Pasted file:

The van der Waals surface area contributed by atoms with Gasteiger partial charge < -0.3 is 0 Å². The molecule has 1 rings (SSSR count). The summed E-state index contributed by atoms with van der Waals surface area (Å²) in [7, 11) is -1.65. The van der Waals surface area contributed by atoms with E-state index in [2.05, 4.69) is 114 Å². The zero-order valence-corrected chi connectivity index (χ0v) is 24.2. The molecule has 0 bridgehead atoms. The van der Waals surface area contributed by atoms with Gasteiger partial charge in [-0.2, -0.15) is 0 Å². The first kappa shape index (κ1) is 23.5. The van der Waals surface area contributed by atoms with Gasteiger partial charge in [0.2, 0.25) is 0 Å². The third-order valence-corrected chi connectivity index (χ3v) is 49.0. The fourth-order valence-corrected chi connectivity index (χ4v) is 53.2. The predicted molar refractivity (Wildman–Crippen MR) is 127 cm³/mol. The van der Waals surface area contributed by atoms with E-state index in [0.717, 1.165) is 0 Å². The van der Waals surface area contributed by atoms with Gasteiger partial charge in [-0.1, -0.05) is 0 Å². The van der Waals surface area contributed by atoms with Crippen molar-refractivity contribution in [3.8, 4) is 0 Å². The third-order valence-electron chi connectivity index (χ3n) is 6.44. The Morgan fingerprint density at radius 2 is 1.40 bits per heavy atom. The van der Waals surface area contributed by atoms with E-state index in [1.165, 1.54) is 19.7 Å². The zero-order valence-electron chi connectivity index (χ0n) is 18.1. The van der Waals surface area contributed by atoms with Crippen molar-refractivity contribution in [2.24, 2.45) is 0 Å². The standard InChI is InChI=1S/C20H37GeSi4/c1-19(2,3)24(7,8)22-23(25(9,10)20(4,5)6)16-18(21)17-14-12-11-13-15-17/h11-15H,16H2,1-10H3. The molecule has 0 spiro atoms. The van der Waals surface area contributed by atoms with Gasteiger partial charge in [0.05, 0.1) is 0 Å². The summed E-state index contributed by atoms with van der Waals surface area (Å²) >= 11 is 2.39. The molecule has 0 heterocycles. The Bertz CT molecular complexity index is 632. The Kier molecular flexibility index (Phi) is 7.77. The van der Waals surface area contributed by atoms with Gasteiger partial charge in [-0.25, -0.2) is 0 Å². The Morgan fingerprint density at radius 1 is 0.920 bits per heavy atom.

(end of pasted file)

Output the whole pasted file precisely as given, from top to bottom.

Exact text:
The van der Waals surface area contributed by atoms with Gasteiger partial charge < -0.3 is 0 Å². The molecule has 1 rings (SSSR count). The summed E-state index contributed by atoms with van der Waals surface area (Å²) in [7, 11) is -1.65. The van der Waals surface area contributed by atoms with E-state index in [2.05, 4.69) is 114 Å². The zero-order valence-corrected chi connectivity index (χ0v) is 24.2. The molecule has 0 bridgehead atoms. The van der Waals surface area contributed by atoms with Gasteiger partial charge in [-0.2, -0.15) is 0 Å². The first kappa shape index (κ1) is 23.5. The van der Waals surface area contributed by atoms with Gasteiger partial charge in [0.2, 0.25) is 0 Å². The third-order valence-corrected chi connectivity index (χ3v) is 49.0. The fourth-order valence-corrected chi connectivity index (χ4v) is 53.2. The predicted molar refractivity (Wildman–Crippen MR) is 127 cm³/mol. The van der Waals surface area contributed by atoms with E-state index in [0.717, 1.165) is 0 Å². The van der Waals surface area contributed by atoms with Gasteiger partial charge in [-0.1, -0.05) is 0 Å². The van der Waals surface area contributed by atoms with Crippen molar-refractivity contribution in [3.8, 4) is 0 Å². The third-order valence-electron chi connectivity index (χ3n) is 6.44. The Morgan fingerprint density at radius 2 is 1.40 bits per heavy atom. The van der Waals surface area contributed by atoms with E-state index in [1.165, 1.54) is 19.7 Å². The zero-order valence-electron chi connectivity index (χ0n) is 18.1. The van der Waals surface area contributed by atoms with Crippen molar-refractivity contribution in [2.24, 2.45) is 0 Å². The standard InChI is InChI=1S/C20H37GeSi4/c1-19(2,3)24(7,8)22-23(25(9,10)20(4,5)6)16-18(21)17-14-12-11-13-15-17/h11-15H,16H2,1-10H3. The molecule has 0 spiro atoms. The van der Waals surface area contributed by atoms with Gasteiger partial charge in [0.05, 0.1) is 0 Å². The summed E-state index contributed by atoms with van der Waals surface area (Å²) >= 11 is 2.39. The molecule has 0 heterocycles. The Bertz CT molecular complexity index is 632. The Kier molecular flexibility index (Phi) is 7.77. The van der Waals surface area contributed by atoms with Gasteiger partial charge in [-0.25, -0.2) is 0 Å². The Morgan fingerprint density at radius 1 is 0.920 bits per heavy atom.